pornview (boy did I have a red face when explaining this little gem to my mother [-X but it really is one of the best image viewers in my opinion.)


So now its ready to take back.
Drive back there and plug in and turn on.
Boots up fine.. the first thing I wanted was net connectivity, she runs dial up at the moment so
Copmuter > System Configuration > Networking.
Add new connection, choose Modem(ppp), and setup as per the requirements.
Attempt to connect.. and the modem dials (external generic 56k modem), talks for a bit then drops off.

:-#

tail /var/log/messages
and I'm seeing "authentication failure"

Double check the username and password.. try again, and it fails again and again and again.
Ring tech support:
ME "Hey can I check a username and password for my mothers account?"
HelpDesk "yeah no problem, whats the username"
ME "Senectus_mum"
HelpDesk "ahh yeah found it, whats the password?"
ME "Cats_Name" (*sigh* I can't believe we're related)
HelpDesk "*quiet pause and I swear I heard him chuckle* yeah you have it right"
ME " hmmm :???: what have I done wrong"
HelpDesk "What Os are you using?"
ME "ahh I know you guys don't support it, but its Linux..."
HelpDesk "heh, thats ok.. *utter amazment at my end of the phone* what distro?"
ME "Ubuntu.. its debian based"
HelpDesk "ahh yeah, I've heard of that.. cool, um what Authentication are you using?"
ME " ahhh.. good question... I may have to get back to you"
HelpDesk " yeah no problem, you might want to check that modem works under windows on a different machine if you have one"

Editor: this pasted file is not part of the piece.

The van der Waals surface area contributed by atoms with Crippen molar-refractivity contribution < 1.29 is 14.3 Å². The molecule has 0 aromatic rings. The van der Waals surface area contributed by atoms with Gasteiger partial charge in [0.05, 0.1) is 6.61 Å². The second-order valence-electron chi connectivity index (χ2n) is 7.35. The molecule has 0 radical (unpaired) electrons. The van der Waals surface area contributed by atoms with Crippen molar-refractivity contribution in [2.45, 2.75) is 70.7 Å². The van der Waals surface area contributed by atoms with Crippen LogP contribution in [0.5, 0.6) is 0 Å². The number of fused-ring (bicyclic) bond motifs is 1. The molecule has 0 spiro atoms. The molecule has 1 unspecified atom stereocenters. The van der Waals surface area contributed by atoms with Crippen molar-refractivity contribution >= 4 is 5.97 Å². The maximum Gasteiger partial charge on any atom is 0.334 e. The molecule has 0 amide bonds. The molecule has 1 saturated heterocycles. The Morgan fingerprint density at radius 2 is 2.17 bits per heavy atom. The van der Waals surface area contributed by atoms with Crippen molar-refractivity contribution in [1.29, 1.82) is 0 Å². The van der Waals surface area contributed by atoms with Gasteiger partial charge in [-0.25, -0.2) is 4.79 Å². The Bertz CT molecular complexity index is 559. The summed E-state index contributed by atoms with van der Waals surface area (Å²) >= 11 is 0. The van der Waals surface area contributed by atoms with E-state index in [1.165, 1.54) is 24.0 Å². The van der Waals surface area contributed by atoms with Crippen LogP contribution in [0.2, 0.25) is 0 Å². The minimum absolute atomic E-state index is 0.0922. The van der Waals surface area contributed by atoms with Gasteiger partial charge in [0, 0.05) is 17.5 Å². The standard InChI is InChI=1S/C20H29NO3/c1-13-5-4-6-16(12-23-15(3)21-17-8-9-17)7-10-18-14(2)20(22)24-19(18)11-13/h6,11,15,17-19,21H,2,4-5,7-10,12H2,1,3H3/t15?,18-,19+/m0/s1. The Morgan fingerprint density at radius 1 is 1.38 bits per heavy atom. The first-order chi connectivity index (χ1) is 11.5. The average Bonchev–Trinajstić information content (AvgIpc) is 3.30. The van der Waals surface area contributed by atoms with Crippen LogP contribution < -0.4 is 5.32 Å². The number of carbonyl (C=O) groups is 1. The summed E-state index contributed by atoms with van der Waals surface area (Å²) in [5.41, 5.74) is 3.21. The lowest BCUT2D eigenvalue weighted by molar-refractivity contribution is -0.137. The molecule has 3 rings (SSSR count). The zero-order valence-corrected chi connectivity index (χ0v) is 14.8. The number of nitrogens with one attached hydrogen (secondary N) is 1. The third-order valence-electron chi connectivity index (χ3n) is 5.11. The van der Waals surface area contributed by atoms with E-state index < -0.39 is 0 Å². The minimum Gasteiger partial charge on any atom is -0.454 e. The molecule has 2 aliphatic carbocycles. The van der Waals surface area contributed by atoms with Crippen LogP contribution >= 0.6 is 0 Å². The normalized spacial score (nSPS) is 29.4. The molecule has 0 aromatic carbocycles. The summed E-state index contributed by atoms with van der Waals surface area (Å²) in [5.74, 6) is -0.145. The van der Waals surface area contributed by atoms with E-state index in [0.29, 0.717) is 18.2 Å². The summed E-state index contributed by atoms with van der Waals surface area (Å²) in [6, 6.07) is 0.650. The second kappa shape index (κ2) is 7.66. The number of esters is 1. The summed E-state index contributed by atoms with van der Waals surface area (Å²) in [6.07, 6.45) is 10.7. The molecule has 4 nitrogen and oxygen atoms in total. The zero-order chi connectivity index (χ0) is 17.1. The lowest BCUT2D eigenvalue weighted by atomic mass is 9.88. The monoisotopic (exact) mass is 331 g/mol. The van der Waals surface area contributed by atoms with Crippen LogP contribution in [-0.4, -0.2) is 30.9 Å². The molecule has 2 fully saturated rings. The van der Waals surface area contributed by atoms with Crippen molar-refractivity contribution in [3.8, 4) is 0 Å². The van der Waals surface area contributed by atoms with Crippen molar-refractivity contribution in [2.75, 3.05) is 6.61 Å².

ME " yeah I have a dual boot laptop.. I'll do that thanks"
HelpDesk " No problem"

At this point in time I'd like to place a small plug here:
Westnet (www.westnet.com.au) are THE BEST ISP in Australia, They just don't give up until you problem is solved.

Next small point I need to make the gui method I used to create the dial up does not allow you to change or even find out what authentication your using.. something that needs to be fixed??

So I pulled my lappy out and hooked up the old modem and made a perfect connection.
so username and password are fine.
While I'm hooked up I poke around the wiki to see if there is anything on dial up..
sure enough.. I found this:
http://www.ubuntulinux.org/wiki/DialupModemHowto/view?searchterm=dialup

and it worked almost perfectly.. I had to set it to use CHAP authentication and bingo.. happy as larry!

Great.. so next I crank up the email and get that downloading..
After the emails are all downloaded I try importing the inbox.mbx file..
hmmm I don't think it worked, but I got no error.
Next try the other e-mail files.. ( I forget what the extentions are but they're folders from OE ), and it appears they won't import either.. Evolution doesn't know what they are..
Same deal for address book (.WAB), no ability to import it.
Bugger, not all is rosey so far.

Mother see's the frown om my forehead and tells me it doesn't really matter.
I refuse to give in and tell her I will work it out later and bring them back when I do
"no worries" she says "no hurry"

Not please.. but eager to get the rest working I then head for the favourites.
Fire-fox wont import them either. It appears the IE 6 likes to store favourites as ".url" files..
damnitdamnitdamnit should have researched more.

once again mother saves my ego and tells me I can fix that later too.
Not impressed with myself at this stage.

Next is the digital camera.
*sigh*
Kodak DC200, its old, its clunky and its not detected by Ubuntu.
You guessed it...
"You can take that back home with you and figure it out"
](*,)

feeling tired and worn out by now.. I just wanted to clear out and go home.

Stuff around fixing internet banking pop-up problem I knew was there, show various games (which makes me feel better because she likes them) and show her how to use the basics..
Leave her with the instructions that she may play with it as much as she likes, as she isn't going to break it *PROVIDED* that if anything that pops up asking her for a password, she be vary carefull with.. as generally anything that wants a password, wants it for a reason..